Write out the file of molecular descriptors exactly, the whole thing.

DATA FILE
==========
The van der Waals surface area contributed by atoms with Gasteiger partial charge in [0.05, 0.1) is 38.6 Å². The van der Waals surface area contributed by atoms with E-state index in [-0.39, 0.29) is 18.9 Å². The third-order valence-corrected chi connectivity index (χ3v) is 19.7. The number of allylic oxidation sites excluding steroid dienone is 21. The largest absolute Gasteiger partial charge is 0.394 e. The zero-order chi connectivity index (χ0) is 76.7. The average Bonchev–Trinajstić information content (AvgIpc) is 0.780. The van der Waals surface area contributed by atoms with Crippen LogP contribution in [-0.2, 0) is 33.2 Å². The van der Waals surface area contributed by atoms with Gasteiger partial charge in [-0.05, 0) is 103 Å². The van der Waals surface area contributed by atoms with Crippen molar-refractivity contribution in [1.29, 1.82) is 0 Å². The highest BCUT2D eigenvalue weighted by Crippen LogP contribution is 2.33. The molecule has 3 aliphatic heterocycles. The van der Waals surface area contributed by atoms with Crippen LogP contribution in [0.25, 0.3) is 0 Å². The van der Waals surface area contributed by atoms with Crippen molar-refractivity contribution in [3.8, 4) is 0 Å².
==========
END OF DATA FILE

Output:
The van der Waals surface area contributed by atoms with Gasteiger partial charge in [0.05, 0.1) is 38.6 Å². The van der Waals surface area contributed by atoms with E-state index in [-0.39, 0.29) is 18.9 Å². The third-order valence-corrected chi connectivity index (χ3v) is 19.7. The number of allylic oxidation sites excluding steroid dienone is 21. The largest absolute Gasteiger partial charge is 0.394 e. The zero-order chi connectivity index (χ0) is 76.7. The average Bonchev–Trinajstić information content (AvgIpc) is 0.780. The van der Waals surface area contributed by atoms with Crippen LogP contribution in [-0.2, 0) is 33.2 Å². The van der Waals surface area contributed by atoms with Gasteiger partial charge in [-0.05, 0) is 103 Å². The van der Waals surface area contributed by atoms with Crippen molar-refractivity contribution in [1.29, 1.82) is 0 Å². The highest BCUT2D eigenvalue weighted by Crippen LogP contribution is 2.33. The molecule has 3 aliphatic heterocycles. The van der Waals surface area contributed by atoms with Crippen LogP contribution in [0.25, 0.3) is 0 Å². The van der Waals surface area contributed by atoms with Crippen molar-refractivity contribution in [3.8, 4) is 0 Å².